Market Update April 2017
The bullish start to the year has clearly slowed in recent weeks and a marked tone of uncertainty is a growing influence on market direction currently. Bond markets have fluctuated somewhat over the first quarter as interest rate expectations have waxed and waned but were flat for the quarter as a whole. The strong early part of the quarter allowed the funds on our Recommended List to rise by almost 5% (in euro terms) on average over the three months.
The major factors weighing on markets are unchanged from three months ago – Brexit, the political landscape in Europe, political change in China and the outlook for growth in the US are all likely to be significant influences on how equity markets perform this year. We continue to hold the view that 2017 will most likely be a volatile year – the risk of a substantial correction in equity markets, while still less than 50% in our view, has not abated.
Although faltering a little at the end of the period, the first three months of the year were positive for equities and equity markets across the world benefited from the positive sentiment generally. Japan, which finished the quarter unchanged, was the sole exception among developed country markets. Emerging markets in contrast, rose strongly in line with investor confidence and on average grew by strong double digits (growth prospects in the Far East and economic recovery in Latin America). Currencies were less of an issue than had been the case in 2016 – in Euro terms, the dollar and Sterling moved only marginally. Performance data for the major markets is shown below:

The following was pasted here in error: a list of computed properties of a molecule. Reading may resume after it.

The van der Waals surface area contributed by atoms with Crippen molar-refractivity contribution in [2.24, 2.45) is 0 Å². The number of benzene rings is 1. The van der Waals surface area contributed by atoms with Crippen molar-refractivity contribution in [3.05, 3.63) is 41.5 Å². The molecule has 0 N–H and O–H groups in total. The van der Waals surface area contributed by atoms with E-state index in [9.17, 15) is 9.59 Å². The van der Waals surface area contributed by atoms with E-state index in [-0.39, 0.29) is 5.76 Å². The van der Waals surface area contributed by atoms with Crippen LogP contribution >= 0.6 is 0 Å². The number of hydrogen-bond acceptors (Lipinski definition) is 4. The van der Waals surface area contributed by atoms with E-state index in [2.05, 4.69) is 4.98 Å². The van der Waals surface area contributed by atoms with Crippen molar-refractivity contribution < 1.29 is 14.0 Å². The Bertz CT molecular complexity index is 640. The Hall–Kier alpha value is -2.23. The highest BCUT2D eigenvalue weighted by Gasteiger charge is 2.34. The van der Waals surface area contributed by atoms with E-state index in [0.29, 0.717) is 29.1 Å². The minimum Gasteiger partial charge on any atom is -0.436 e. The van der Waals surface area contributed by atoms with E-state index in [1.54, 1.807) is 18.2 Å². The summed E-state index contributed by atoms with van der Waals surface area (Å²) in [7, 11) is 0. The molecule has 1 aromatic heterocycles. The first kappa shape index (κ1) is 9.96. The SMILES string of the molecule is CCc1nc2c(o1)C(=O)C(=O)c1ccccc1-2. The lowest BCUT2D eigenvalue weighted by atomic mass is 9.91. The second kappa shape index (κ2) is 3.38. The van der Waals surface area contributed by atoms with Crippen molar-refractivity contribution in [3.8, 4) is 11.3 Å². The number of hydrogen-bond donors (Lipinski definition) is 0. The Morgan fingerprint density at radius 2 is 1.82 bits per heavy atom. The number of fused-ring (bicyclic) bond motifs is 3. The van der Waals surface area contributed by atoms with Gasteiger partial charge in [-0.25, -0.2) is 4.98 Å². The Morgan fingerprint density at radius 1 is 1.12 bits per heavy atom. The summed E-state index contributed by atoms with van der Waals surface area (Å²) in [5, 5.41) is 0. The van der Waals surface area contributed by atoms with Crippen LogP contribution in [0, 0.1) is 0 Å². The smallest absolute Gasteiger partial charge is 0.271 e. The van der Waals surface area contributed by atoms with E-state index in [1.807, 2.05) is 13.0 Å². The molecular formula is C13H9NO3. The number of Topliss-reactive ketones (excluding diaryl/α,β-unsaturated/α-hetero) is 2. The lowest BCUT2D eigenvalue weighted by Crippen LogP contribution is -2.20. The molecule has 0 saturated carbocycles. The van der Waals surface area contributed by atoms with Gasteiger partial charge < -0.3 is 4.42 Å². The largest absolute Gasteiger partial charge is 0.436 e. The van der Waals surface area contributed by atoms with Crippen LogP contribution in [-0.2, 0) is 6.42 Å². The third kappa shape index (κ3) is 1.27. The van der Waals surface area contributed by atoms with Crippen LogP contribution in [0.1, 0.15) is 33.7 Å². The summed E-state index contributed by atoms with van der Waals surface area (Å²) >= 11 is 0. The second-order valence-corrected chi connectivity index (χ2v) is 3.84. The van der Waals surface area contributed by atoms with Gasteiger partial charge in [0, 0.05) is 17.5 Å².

Q1 2017 Full Year 2016
US +6.3%* +11.2%*
UK +4.3%* +19.1%*
Europe +6.4%* +3.1%*
Japan -0.4%* +0.4%*
Ireland +2.0%* -4.1%*
China +10.2%* +2.8%*
* Source: Financial Express Analytics
As markets continue to rise, we cannot discount the risk of a market correction. However, there seems little doubt that the economic backdrop is generally on an upward tack so that any correction could bounce back relatively quickly and could well represent a good buying opportunity. So while we are advocating caution in relation to increases in equity exposures, we are not advising clients to reduce unless their exposures to equities are excessive. We prefer equity funds with a focus on income as they are likely to be less volatile should markets get bumpy. Longer term, we are also very positive on emerging markets and believe most investors should discuss having at least some small exposure to those regions with their advisor. Our longer term view on equities generally remains very positive.
The decision by the US Federal Reserve to commence a phase of interest rate increases in 2016 was a clear signal that the bond markets were finally turning. However, on the evidence so far, nothing dramatic would appear to be on the cards for quite some time yet and we do not expect to see a whole lot in terms of interest changes in 2017. But economic news on both sides of the Atlantic has grown more positive of late and if there is evidence of emerging inflation, the interest rate cycle could accelerate upwards in 2018. On the other side of the coin, however, we have the prospect of Trump inspired trade wars, political unrest in Europe and Brexit, any or all of which could have a marked dampening effect on global economies.